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There's Something about Avery.

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Trips Right's 33 volume Decline and Fall of Texas Basketball has not only been required post-disaster therapy for the Longhorn basketball fan (what is your hourly rate, anyway?) but also merits combat pay from BC's executive management.But there is one organ left in the vivisection of Rick Barnes that keeps bugging me: his arguably atrocious handling of Avery Bradley.

I wrote earlier this season about Barnes' (usually useful) infatuation with psychological achievement drive, arguing that this current group of freshmen couldn't possibly live up to the standards of their coach, which was slowly killing them. I included Bradley among them and some posters noted that Bradley has no such problem with being driven: "he busts his ass every night" to quote one.

All true, but Bradley being a Barnes type of player leaves him as the horse in Animal Farm. "I will work harder," says Bradley. Yes, right up to the point of exhaustion. And we don't even have the benefit of watching practice. Stockholm Syndrome comes to Cooley Pavilion?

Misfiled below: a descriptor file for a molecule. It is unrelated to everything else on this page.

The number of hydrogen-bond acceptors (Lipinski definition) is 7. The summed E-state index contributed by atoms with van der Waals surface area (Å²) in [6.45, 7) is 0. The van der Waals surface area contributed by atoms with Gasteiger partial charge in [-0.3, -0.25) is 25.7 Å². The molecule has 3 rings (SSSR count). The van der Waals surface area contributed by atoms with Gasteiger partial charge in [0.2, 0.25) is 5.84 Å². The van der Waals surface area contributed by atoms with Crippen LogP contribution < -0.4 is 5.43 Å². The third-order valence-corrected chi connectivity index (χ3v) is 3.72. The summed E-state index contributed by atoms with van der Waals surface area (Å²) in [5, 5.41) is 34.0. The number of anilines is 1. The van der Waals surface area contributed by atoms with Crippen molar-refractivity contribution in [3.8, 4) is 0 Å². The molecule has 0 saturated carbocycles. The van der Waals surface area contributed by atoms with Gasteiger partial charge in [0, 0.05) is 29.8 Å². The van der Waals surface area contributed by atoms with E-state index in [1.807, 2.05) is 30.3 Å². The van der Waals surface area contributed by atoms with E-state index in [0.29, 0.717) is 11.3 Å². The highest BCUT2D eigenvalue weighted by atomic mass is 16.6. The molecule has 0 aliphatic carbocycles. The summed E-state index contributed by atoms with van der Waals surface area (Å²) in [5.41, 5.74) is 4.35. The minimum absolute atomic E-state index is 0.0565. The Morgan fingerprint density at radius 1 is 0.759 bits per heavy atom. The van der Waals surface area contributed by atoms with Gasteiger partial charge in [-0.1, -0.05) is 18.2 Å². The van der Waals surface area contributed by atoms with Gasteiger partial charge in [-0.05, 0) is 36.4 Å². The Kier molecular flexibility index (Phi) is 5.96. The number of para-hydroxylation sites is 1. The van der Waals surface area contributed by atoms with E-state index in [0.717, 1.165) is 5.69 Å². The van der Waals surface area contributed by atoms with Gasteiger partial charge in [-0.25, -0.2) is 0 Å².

While we bemoan the lack of defensive effort on the part of a number of Longhorns (see Hank Dudek's excellent work here), Bradley defends, usually doing more than one man's job. While we are puzzled with the misuse of Jordan Hamilton or the bizarre rotational "strategy" inside Rick's head, Bradley stays on the floor. And stays...and stays...and stays...only Damion James logs more minutes for Texas.

He's spent. "The Freshman Wall" is not a myth. Bradley spectacularly smashed into it about three weeks ago and now it is crumbling on top of him. And Rick Barnes charted this course for him even before injuries robbed the Horns of their perimeter depth. Bradley expends all his energy on defense (and, might I add, thank God) exhibiting zero burst on the offensive end accompanied by an all-too-often short-armed jumper. He won't regain his legs until next season begins.

The question I have is: Will his breakout season for the Horns be next year? Or will next year instead be his transitional season in the NBA?

Crazy thought? Watch the Spurs' George Hill for a few games and tell me anything Hill is capable of that a healthy and rested Avery Bradley is not capable of, especially given the benefits of an NBA coaching staff.

Bradley needs to seriously consider this, because it's pretty damned obvious that he's not having any fun where he is.